Tuesday, September 18, 2012

Lemon soy butter mushrooms (like I ate in the Japanese mountains) and I didn't know that Kiwis buy so many mushrooms





The other week I received (together with the other NZ Guild of Food Writers' members) a bag containing potatoes, mushrooms and tomatoes. Lovely! Vegetarians like to receive vegetables! So here is a something I made with the mushrooms :-). But before I share the recipe I would like to share some info that I found very interesting. This is an extract from the letter of the PR company that sent the vegetables, talking about the popularity of potatoes, tomatoes and mushrooms in New Zealand.


"This dynamic trio are New Zealander’s most popular and most loved vegetables* according to the Household Economic Survey 2010.

Collectively, tomatoes, potatoes and mushrooms account for almost 50% of all vegetable sales in New Zealand. Their celebrity status is attributed to their unique flavour and versatility. Available all year round and are packed with nutrients and powerful health-giving properties that research links to reduced risk of disease.

The top-seller is tomatoes, with potatoes a close second – though the two constantly jostle for first position, with mushrooms sitting a little further back in third position."



Wow,  almost 50% of all vegetable sales in New Zealand!

Now, I can understand potatoes, due to the Anglo/Scottish/Irish heritage of most Pakeha (white New Zealanders, I never understood if I classify as one...). I am not surprised by the tomato's figures either, after so many years in NZ I am still bewildered when I see Kiwi shoppers in the supermarket filling bags of tomatoes in the middle of winter (and some even comment that they are expensive!). Is it possible that Kiwis still perceive tomatoes as an 'exotic', but available all year round staple food just like bananas (which are another big seller, btw) and not as a seasonal product? Well, even the PR material says that they are available all year round...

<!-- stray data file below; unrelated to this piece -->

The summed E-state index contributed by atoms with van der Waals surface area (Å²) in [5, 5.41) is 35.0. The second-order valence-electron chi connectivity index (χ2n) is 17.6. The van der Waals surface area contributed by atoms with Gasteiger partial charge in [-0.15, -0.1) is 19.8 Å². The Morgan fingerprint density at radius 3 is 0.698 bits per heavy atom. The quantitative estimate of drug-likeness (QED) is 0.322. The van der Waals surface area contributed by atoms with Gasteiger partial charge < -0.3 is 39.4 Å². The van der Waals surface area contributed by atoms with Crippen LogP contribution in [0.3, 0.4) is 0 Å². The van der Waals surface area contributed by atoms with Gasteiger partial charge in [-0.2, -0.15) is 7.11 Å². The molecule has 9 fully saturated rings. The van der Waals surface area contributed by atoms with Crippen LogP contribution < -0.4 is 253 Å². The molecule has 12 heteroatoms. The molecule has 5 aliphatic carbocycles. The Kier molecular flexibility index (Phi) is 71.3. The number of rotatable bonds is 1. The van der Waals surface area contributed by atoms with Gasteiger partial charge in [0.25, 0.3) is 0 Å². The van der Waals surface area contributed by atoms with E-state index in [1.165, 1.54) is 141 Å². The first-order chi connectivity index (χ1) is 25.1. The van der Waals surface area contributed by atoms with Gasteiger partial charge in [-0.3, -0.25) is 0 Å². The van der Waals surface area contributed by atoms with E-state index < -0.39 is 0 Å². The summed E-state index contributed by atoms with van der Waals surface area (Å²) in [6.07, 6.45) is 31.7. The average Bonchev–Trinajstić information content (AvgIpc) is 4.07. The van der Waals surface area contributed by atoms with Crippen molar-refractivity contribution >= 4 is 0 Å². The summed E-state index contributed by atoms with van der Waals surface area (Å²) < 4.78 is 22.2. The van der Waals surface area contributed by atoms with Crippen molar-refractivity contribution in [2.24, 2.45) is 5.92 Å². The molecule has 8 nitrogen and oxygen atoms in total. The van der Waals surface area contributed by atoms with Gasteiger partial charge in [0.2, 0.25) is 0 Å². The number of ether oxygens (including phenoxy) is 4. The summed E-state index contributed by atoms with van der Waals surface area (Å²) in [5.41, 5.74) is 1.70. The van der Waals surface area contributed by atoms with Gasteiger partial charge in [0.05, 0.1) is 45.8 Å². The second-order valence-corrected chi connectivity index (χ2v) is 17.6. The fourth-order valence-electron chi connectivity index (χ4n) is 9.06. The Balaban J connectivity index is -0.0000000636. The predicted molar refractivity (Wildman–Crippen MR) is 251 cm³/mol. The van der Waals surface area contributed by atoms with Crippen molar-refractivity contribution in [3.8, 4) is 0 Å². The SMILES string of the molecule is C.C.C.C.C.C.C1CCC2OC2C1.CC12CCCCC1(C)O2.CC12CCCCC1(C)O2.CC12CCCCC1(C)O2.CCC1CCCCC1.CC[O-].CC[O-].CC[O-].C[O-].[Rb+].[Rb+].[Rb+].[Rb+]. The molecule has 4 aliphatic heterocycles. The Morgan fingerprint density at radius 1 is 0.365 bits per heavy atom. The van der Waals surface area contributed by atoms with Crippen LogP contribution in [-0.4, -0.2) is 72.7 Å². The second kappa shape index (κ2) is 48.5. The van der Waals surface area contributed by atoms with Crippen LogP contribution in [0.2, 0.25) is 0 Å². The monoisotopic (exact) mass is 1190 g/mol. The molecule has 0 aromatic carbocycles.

But mushrooms... that was a big surprise for me! I didn't know that Kiwis like mushrooms so much! Having grown up on foraged wild mushrooms (as a substantial part of my early diet), I rarely buy the cultivated ones, and if I do I try to mix them with some dried porcini or dried Shitake to add flavour. Of course garlic, parsley and other ingredients also helps, or a bit of soy sauce, lemon and butter like in this recipe! How do you cook your mushrooms, and if you are a Kiwi, do you really buy them so often?

Lemon Soy Butter mushrooms, Japanese Mountain Style

Now, I say "Japanese Mountain" because once I went for a hike in the mountains in Japan and stopped in a lovely wooden tavern for food. The mushrooms were fresh Shitake, so the taste was different, but I liked how they were cooked so much that I do it often with portobello mushrooms (or portabello??? The producer's website uses both spellings, maybe they are two types but I cannot tell the diffence), to give them more taste.

1 x 250 g pack breakfast portabello mushrooms
1 tbsp rice bran oil
2 tbsp Japanese Soy Sauce (not Chinese, only use the Japanese one)
Juice of half a lemon
Lemon slices to decorate
20 g butter, cubed

Clean the mushrooms removing the outer skin as much as possible, and brushing them with a paper towel. Heat a skillet or a frying pan with 1 tbsp of rice bran oil and then add the mushrooms, cap facing down, stalks up. Make sure that you move the mushrooms around with a spatula so that they don't stick to the bottom of the pan, and that they brown lightly on the top of their caps before adding the soy sauce and lemon juice. Keep stirring and when all the liquid has been absorbed turn over, cover and simmer on low for about 10-15 minutes. You may need to add a little water (cultivated mushrooms tend to be much dried that foraged mushrooms) from time to time, and stir often to make sure that they are not sticking to the pan. Serve piping hot with a more lemon slices on the side and topped with the cubed butter (which will melt and taste delicious with soy sauce and lemon; did you know that?).